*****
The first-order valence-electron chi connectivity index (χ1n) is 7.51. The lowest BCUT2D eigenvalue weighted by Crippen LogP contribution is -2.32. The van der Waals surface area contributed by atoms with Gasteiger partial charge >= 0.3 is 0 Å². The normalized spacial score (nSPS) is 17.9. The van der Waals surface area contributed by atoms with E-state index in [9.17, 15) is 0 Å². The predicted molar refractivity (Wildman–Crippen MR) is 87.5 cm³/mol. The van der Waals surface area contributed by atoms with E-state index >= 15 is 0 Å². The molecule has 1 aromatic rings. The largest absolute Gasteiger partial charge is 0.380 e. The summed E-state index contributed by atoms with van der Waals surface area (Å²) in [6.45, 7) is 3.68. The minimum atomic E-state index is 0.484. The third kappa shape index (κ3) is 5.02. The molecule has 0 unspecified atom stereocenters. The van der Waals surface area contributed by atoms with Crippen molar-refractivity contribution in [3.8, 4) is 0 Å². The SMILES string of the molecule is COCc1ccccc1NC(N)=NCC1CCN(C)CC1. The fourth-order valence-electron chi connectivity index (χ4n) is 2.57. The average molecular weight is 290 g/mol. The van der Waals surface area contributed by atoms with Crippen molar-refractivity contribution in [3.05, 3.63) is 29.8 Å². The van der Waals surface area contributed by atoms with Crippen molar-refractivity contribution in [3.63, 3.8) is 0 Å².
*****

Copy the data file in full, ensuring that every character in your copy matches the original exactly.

The first-order valence-electron chi connectivity index (χ1n) is 7.51. The lowest BCUT2D eigenvalue weighted by Crippen LogP contribution is -2.32. The van der Waals surface area contributed by atoms with Gasteiger partial charge >= 0.3 is 0 Å². The normalized spacial score (nSPS) is 17.9. The van der Waals surface area contributed by atoms with E-state index in [9.17, 15) is 0 Å². The predicted molar refractivity (Wildman–Crippen MR) is 87.5 cm³/mol. The van der Waals surface area contributed by atoms with E-state index >= 15 is 0 Å². The molecule has 1 aromatic rings. The largest absolute Gasteiger partial charge is 0.380 e. The summed E-state index contributed by atoms with van der Waals surface area (Å²) in [6.45, 7) is 3.68. The minimum atomic E-state index is 0.484. The third kappa shape index (κ3) is 5.02. The molecule has 0 unspecified atom stereocenters. The van der Waals surface area contributed by atoms with Crippen molar-refractivity contribution in [3.8, 4) is 0 Å². The SMILES string of the molecule is COCc1ccccc1NC(N)=NCC1CCN(C)CC1. The fourth-order valence-electron chi connectivity index (χ4n) is 2.57. The average molecular weight is 290 g/mol. The van der Waals surface area contributed by atoms with Crippen molar-refractivity contribution in [3.05, 3.63) is 29.8 Å². The van der Waals surface area contributed by atoms with Crippen molar-refractivity contribution in [3.63, 3.8) is 0 Å².